Sometimes I get in the truck and crank it and the blower works ; sometimes it does not, usualyy when I need it the most!
I can hear the comrpessor cycling, I had a newe control unit put in a while back because I only had a high speed, now when it works I have all the speeds. I read somewhere that if you hear a ticking sound the blower is going out. I hate to buy another motor and install it and find it was not the issue. Could it be the resistor block or is that inside that control unit that was changed out. I checked the fan fuse, seems OK, swapped the fan relay with and identical one beside it, didnt seem to make a difference, Auto Zone says a loose connection and it may be, I have yet to pull the unti out and see, but I figured that you may have seen or dealt with this beforte, surely someone has. Please help. Dont mind buying the parts, just need to know which ones to buy ! Thanks to all. Dave.
The power module would be my first suspect but since it was already replaced the next suspect would be the motor itself. Worn brushes will make intermittent contact but the clue is the motor should start working after you hit a few bumps. You can also try banging on the motor to see if that will get it started.
Measure the voltage between the two wires. If you find 0 volts, don't overlook burned contacts in the ignition switch or two overheated terminals in its connector. There was a modification to install a relay to take the high current load off part of the ignition switch but at some point that relay got incorporated into the under-hood fuse box. Look for a relay labeled "Accessory" or something like that. If you find one, switch it with another one like it.
June, 19, 2013 AT 1:41 PM
Thanks, I was afraid you would say that. I had a Ford that teh ignition switch came completely aprt due mechanical stress of the harness. They can be a problem. There is for certain a blower relay under the hood in the fuse box. I swapped another identical relay next to it with it but it had no effect.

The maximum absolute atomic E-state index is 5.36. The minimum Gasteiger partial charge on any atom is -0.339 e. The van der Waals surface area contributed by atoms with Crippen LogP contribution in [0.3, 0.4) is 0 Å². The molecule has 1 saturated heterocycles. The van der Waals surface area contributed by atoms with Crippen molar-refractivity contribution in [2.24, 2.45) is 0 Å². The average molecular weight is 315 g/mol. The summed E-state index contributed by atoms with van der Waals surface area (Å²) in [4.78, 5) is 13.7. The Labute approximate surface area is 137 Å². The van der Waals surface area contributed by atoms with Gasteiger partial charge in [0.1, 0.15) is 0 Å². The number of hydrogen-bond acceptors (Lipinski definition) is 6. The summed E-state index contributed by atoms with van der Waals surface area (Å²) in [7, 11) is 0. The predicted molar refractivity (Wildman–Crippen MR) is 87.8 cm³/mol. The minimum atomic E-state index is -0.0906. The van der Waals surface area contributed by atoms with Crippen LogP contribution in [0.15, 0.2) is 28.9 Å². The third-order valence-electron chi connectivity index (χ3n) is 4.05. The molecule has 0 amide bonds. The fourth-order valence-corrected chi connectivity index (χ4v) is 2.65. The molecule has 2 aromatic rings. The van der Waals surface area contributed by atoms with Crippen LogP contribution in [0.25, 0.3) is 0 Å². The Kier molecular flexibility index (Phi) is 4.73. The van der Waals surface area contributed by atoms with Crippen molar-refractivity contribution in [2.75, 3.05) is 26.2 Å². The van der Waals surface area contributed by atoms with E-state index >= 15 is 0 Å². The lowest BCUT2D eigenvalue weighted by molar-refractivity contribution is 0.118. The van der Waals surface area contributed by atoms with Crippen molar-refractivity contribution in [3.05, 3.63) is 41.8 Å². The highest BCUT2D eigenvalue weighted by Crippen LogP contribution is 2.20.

Today I think I got a true indication though, when it started it squealed a moment. Bearing going bad. I think a new motor is the fix here. Thanks for the advice. You rock.
June, 19, 2013 AT 11:13 PM
Yeah; I rock. I have a lot of people fooled!
To be safe I would clip something to the motor connector that would allow it to remain plugged in and you can measure the voltage. If you find voltage but the motor doesn't run, that's pretty conclusive that the motor needs to be replaced.
Be aware too that when a computer module controls the motor speed it does that with "pulse width modulation". That means it turns the motor on fully, then off fully hundreds of times per second, and it varies the percentage of on-time to vary the speed. Digital voltmeters take a reading, analyze it, then display it while taking the next reading. It will see either 0 volts or 12 volts, depending on when it takes a reading, not the average voltage. For this type of test a test light is more accurate than a voltmeter.
You can do the test with just the test light connected to the two wires in the plug but that doesn't put much of a load on the power module. To say it another way, the module might have no trouble running a test light but it will fail when trying to run the motor which draws a lot higher current. That's why it's best to connect the test light AND the motor. The test light will give you the indication of whether there's voltage present and the motor will make the module work as hard as it normally needs to.